21. A.I. Artificial Intelligence
2001 USA Steven Spielberg

A.I. is emotionally draining. It is overflowing with sadness. Yearning and rejection walk hand in hand, and love, always incomplete, always malfunctioning.

Is love ever selfless? Do we love because we are loved? Do we love what people do for us? Is an emotion real if that which inspires it is an illusion?

There are critics who have decried A.I.'s ending as sentimental or in some way upbeat. There is nothing upbeat in A.I. except the splendour of a magnificently realised story. The end is the end of a cycle - Monica created David to love her and now David brings back Monica to love him.

A.I. is not another future where robots may take over or turn against us or keep us apart. A.I.'s future is more believable and more troubling: if we could create things that seemed so much like us but were disposable, how would we begin to see ourselves?

Here's my essay on A.I. entitled Love, Self-Love and Self-Hate.


  1. Another great list, Stephen.

    Love to see Playtime on any list like this, there's nothing else like it. I'd go so far as to say I don't think there's any other film that so fully exploits and uses every inch of the frame at any given moment. It represents a seldom-followed example of a whole alternate method of film-viewing, where there's seldom only one place to look at any given moment.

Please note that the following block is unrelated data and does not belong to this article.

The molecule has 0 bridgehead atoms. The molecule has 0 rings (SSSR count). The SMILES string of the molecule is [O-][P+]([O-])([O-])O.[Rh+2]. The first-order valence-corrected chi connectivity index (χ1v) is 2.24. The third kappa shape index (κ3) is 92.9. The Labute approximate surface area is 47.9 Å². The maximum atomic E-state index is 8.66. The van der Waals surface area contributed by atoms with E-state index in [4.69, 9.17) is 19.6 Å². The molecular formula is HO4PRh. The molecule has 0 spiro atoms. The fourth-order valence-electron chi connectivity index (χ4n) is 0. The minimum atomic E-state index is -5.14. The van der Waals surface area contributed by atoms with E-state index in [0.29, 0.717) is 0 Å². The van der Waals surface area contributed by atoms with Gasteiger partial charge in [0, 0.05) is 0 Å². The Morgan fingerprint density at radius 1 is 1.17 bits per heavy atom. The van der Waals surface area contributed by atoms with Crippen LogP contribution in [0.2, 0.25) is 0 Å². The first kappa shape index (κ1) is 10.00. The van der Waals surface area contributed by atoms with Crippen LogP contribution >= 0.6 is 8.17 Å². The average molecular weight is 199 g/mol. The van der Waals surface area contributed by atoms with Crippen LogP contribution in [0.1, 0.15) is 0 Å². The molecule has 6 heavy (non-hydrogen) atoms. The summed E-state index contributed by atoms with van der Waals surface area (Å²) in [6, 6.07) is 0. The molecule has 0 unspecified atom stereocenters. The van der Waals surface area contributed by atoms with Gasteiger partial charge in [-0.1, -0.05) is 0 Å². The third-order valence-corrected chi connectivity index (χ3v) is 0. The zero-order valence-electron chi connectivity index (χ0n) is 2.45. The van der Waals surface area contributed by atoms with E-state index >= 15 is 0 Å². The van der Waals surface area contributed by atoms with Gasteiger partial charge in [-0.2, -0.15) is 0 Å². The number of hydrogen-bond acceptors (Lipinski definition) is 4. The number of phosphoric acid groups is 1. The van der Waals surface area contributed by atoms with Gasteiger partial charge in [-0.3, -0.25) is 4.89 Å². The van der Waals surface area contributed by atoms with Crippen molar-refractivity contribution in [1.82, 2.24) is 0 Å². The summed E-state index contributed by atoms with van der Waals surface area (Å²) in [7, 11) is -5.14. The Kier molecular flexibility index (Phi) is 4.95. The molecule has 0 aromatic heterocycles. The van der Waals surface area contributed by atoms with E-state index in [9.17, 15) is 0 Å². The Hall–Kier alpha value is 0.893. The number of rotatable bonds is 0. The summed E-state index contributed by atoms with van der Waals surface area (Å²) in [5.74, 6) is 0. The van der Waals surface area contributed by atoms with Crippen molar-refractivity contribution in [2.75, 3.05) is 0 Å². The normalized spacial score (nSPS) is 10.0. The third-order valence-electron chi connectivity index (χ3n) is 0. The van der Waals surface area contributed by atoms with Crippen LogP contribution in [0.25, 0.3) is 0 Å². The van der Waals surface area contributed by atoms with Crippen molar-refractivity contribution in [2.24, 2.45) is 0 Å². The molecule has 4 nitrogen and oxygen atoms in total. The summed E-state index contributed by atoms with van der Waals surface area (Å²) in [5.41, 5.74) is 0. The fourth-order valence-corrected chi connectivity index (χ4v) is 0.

Love to see Hail Mary here too, Godard in the 80s was on a pretty phenomenal run, and this and its companion piece First Name: Carmen are especially great.

    Interesting that you single out Rebecca as Hitchcock's best. It's a very good movie, but there are so many other more characteristic Hitch movies I'd rank above it. Still, hard to quibble with any of his upper-tier movies — of which this is unquestionably one — showing up on a list like this.

  2. Thanks again Ed.

    About Playtime , it's like Tati has left dozens of Easter Eggs hidden in the garden and we have to go looking for them. As far as what I've seen, his films are indeed unique.

    I think Godard's best work is from the 80s onwards.